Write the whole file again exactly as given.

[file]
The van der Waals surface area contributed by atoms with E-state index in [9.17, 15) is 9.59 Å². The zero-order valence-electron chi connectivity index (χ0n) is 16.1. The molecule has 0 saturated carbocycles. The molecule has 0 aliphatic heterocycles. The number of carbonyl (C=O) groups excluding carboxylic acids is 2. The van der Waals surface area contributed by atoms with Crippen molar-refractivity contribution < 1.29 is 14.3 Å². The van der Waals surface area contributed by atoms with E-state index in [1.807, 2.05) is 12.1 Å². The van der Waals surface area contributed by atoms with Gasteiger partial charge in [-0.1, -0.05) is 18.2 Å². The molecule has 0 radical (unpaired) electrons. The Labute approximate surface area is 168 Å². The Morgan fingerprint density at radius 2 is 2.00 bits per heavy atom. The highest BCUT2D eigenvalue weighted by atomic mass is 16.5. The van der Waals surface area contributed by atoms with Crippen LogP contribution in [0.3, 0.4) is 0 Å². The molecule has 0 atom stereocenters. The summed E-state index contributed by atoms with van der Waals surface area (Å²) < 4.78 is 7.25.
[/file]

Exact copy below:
The van der Waals surface area contributed by atoms with E-state index in [9.17, 15) is 9.59 Å². The zero-order valence-electron chi connectivity index (χ0n) is 16.1. The molecule has 0 saturated carbocycles. The molecule has 0 aliphatic heterocycles. The number of carbonyl (C=O) groups excluding carboxylic acids is 2. The van der Waals surface area contributed by atoms with Crippen molar-refractivity contribution < 1.29 is 14.3 Å². The van der Waals surface area contributed by atoms with E-state index in [1.807, 2.05) is 12.1 Å². The van der Waals surface area contributed by atoms with Gasteiger partial charge in [-0.1, -0.05) is 18.2 Å². The molecule has 0 radical (unpaired) electrons. The Labute approximate surface area is 168 Å². The Morgan fingerprint density at radius 2 is 2.00 bits per heavy atom. The highest BCUT2D eigenvalue weighted by atomic mass is 16.5. The van der Waals surface area contributed by atoms with Crippen LogP contribution in [0.3, 0.4) is 0 Å². The molecule has 0 atom stereocenters. The summed E-state index contributed by atoms with van der Waals surface area (Å²) < 4.78 is 7.25.